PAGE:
Missions: Country Highlights

This is a guest post by Jérémie Roy. He has compiled this information in order to give a brief survey of the country of Dominican Republic.


The Dominican Republic:

Geography: The Dominican Republic is located in the Caribbean Sea. Both the Dominican Republic and Haiti are located on the island Hispaniola. The Dominican Republic shares the island with Haiti roughly at a 2:1 ratio. Hispaniola is the second largest island in the Caribbean after Cuba, and the Dominican Republic is the third largest country in the Caribbean. The island is located about 50 miles east of Cuba. Most of the country has a tropical climate.

Dominican Republic Map

History/Politics: Christopher Columbus established the first European permanent settlement on the Island of Hispaniola. Hispaniola was inhabited by an indigenous group call the Taínos when Columbus arrived. The Dominican Republic was under Spanish rule from 1492 until 1821, when it obtained independence from Spain. There were some short periods of French and Haitian rule during those years. In 1916 the U.S. took control of the Dominican to help them recover from prior unstable political leaders. Much progress was made, but opposition grew against the U.S. in the Dominican. So the U.S. helped to establish Horacio Vásquez Lajara as president. He was in office until 1930. Under him, the people were given political freedom, the economy grew, and the country experienced peace. Then Rafael Trujillo dictated over the Dominican Republic from 1930 to 1961 when he was assassinated. His dictatorship was known as one of the bloodiest rules ever in the Americas. Trujillo’s assassination left the country in an unstable state, going in different political directions. Late in 1962, the first elections known to the Dominican Republic were held, and democracy became official when Juan Bosch was publicly declared as president in February of 1963. Bosch immediately started a major reconstruction, establishing freedom for the people and a liberal constitution, amongst many other things. Only seven months after being elected, Bosch was overthrown by the military. The country was ruled by the military for nineteen months until the people revolted in April, 1965 because they wanted Bosch back.  Days later the U.S. intervened, fearing the Dominican would become a “second communist Cuba” if left to herself. The U.S. helped the democracy to be established, staying a full year after Joaquín Balaquer had been elected. Joaquín Balaguer was elected from 1966-1978, and again from 1986-1996. Balaguer helped to rebuild much infrastructure. However, he repressed human rights and liberties. In 1979, Antonio Guzmán Fernandez  from the Dominican Revolutionary Party defeated Balaguer in the elections and the country began to experience some relative freedom and basic human rights. In 1996 Leonel Fernandez won the elections, giving the Dominican Liberal Party its first win. During his four years, the country grew economically. Skipping ahead to 2012, Danilo Medina, from the Dominican Liberal Party, was elected under the promise of investing more in social programs and education rather than infrastructure.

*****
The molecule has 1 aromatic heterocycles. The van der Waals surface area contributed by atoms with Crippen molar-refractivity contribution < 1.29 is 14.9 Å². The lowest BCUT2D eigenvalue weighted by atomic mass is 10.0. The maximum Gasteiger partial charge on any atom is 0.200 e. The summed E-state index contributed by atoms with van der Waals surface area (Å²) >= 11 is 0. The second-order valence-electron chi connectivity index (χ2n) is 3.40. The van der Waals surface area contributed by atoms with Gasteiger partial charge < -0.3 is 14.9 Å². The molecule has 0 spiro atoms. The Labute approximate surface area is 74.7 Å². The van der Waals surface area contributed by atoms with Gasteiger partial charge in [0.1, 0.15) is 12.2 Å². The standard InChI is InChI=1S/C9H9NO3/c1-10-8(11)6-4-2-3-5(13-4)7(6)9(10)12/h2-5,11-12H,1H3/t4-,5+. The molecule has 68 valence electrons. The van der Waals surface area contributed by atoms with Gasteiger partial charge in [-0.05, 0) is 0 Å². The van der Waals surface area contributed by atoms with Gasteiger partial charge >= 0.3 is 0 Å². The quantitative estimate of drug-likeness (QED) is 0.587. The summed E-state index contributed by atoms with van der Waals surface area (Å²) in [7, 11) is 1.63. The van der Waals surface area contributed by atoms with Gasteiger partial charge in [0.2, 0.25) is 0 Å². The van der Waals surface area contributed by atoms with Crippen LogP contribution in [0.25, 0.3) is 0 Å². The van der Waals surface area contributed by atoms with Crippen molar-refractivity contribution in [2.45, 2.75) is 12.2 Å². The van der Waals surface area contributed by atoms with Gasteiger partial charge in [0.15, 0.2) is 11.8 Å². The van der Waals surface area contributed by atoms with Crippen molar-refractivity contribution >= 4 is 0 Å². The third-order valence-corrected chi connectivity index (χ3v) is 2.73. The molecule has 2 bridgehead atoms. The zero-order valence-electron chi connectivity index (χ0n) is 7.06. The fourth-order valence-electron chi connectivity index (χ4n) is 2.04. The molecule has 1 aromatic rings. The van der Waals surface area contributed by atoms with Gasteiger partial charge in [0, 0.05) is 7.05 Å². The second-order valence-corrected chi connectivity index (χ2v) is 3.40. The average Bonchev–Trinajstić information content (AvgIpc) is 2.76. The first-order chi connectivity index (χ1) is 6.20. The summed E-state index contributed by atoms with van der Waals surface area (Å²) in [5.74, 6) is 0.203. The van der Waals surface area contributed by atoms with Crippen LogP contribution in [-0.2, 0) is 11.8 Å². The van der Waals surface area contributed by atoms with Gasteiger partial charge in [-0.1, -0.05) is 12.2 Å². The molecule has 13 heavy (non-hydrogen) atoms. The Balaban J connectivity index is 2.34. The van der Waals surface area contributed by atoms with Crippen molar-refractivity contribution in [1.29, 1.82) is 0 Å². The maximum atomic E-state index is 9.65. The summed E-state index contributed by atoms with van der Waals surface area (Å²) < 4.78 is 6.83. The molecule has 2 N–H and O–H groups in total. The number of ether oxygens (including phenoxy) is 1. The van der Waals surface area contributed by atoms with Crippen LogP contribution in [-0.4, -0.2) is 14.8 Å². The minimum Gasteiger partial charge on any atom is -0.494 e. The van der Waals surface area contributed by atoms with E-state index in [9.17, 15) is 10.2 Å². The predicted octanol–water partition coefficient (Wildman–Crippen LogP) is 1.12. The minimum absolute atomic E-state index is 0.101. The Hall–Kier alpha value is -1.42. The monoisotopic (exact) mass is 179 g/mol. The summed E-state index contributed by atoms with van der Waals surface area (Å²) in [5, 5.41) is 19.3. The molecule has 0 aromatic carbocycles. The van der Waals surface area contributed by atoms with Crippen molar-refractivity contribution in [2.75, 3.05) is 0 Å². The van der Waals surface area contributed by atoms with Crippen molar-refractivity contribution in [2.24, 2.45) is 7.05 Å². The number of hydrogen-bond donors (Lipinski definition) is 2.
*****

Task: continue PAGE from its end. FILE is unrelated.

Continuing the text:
Christopher Columbus – photo from biography.com

Demographics: In 2007, the population of the Dominican Republic was 9,760,000. In that year only 5% of the Dominicans were above age 65, while 35% were under fifteen. The capital city, Santo Domingo, had a population of 3,014,000. The second and third largest cities are Santiago de los Caballeros with a population of 756,098, and La Romana with 250,000. The Dominican population is 73% multiracial, 16% white, and 11% black. The main religion is Catholicism. 68.9% of Dominicans are Catholics. However, there is a growing trend of nominal Catholicism. As to language, all Dominicans speak Spanish. However, some speak a dialect called Dominican Spanish, and some of Haitian descent speak Haitian Creole. Violent crimes tends to be treated lightly. Also, the Dominican is the drug transition point between Colombia and the U.S., and is home to major money-laundering. As to health, there is some malaria in the Dominican.

Haiti/DR: There is much illegal immigration from Haiti to the Dominican. The Dominican is doing quite well economically relative to Haiti, which is very poor. There is a general unhealthy relationship between the two countries. There is racism against the black people of Haiti. This racism was strongly encouraged by Trujillo during his dictatorship and has somewhat stayed with the Dominicans.

Economics: The Dominican has the second highest economy in Central America and the Caribbean. In 2007, its GDP per capita was $9,208. Agriculture, natural resources, and mining are the Dominican’s strengths, as are government services. Lately, the service sector with tourism has been a significant economic asset. Despite this strong growth, the country has much government corruption and resource mismanagement, and a wide gap between the rich and the poor. Child labor is also a problem, and there are labor injustices in the sugarcane industry. Communications and technology are well developed. However, the electricity system is weak. Bigger cities and tourist areas have developed more reliable systems in recent years. However, many Dominicans still experience power outages because of obsolete systems that suffer transmission failures. The Dominican has highways that span the country and allow for efficient transportation. The Dominicans have the second largest army in the Caribbean next to Cuba, and also have a well-established police.

Culture: The Dominicans love baseball, the leading sport. The Dominican cuisine is predominantly Spanish, but also Taíno and African. Musically, the Dominican is known for its merengue. However, lately bachata, another form of music and dance, has become popular.